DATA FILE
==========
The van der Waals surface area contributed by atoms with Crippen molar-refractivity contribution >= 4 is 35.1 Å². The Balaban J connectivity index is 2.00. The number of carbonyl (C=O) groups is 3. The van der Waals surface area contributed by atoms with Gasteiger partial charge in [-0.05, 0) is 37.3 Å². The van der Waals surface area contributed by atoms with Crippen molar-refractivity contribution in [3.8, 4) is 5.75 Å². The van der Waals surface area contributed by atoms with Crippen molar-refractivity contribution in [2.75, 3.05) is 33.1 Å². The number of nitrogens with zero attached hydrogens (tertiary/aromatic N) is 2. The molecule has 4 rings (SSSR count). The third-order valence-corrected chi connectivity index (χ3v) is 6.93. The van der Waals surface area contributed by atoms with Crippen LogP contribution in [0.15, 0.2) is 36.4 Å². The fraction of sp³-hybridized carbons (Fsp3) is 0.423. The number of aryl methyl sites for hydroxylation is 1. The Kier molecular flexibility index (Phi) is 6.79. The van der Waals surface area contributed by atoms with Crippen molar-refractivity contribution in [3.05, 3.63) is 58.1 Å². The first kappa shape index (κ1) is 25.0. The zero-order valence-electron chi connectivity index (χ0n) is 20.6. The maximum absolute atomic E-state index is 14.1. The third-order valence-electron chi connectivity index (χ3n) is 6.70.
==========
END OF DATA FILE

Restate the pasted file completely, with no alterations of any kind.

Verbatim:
The van der Waals surface area contributed by atoms with Crippen molar-refractivity contribution >= 4 is 35.1 Å². The Balaban J connectivity index is 2.00. The number of carbonyl (C=O) groups is 3. The van der Waals surface area contributed by atoms with Gasteiger partial charge in [-0.05, 0) is 37.3 Å². The van der Waals surface area contributed by atoms with Crippen molar-refractivity contribution in [3.8, 4) is 5.75 Å². The van der Waals surface area contributed by atoms with Crippen molar-refractivity contribution in [2.75, 3.05) is 33.1 Å². The number of nitrogens with zero attached hydrogens (tertiary/aromatic N) is 2. The molecule has 4 rings (SSSR count). The third-order valence-corrected chi connectivity index (χ3v) is 6.93. The van der Waals surface area contributed by atoms with Crippen LogP contribution in [0.15, 0.2) is 36.4 Å². The fraction of sp³-hybridized carbons (Fsp3) is 0.423. The number of aryl methyl sites for hydroxylation is 1. The Kier molecular flexibility index (Phi) is 6.79. The van der Waals surface area contributed by atoms with Crippen molar-refractivity contribution in [3.05, 3.63) is 58.1 Å². The first kappa shape index (κ1) is 25.0. The zero-order valence-electron chi connectivity index (χ0n) is 20.6. The maximum absolute atomic E-state index is 14.1. The third-order valence-electron chi connectivity index (χ3n) is 6.70.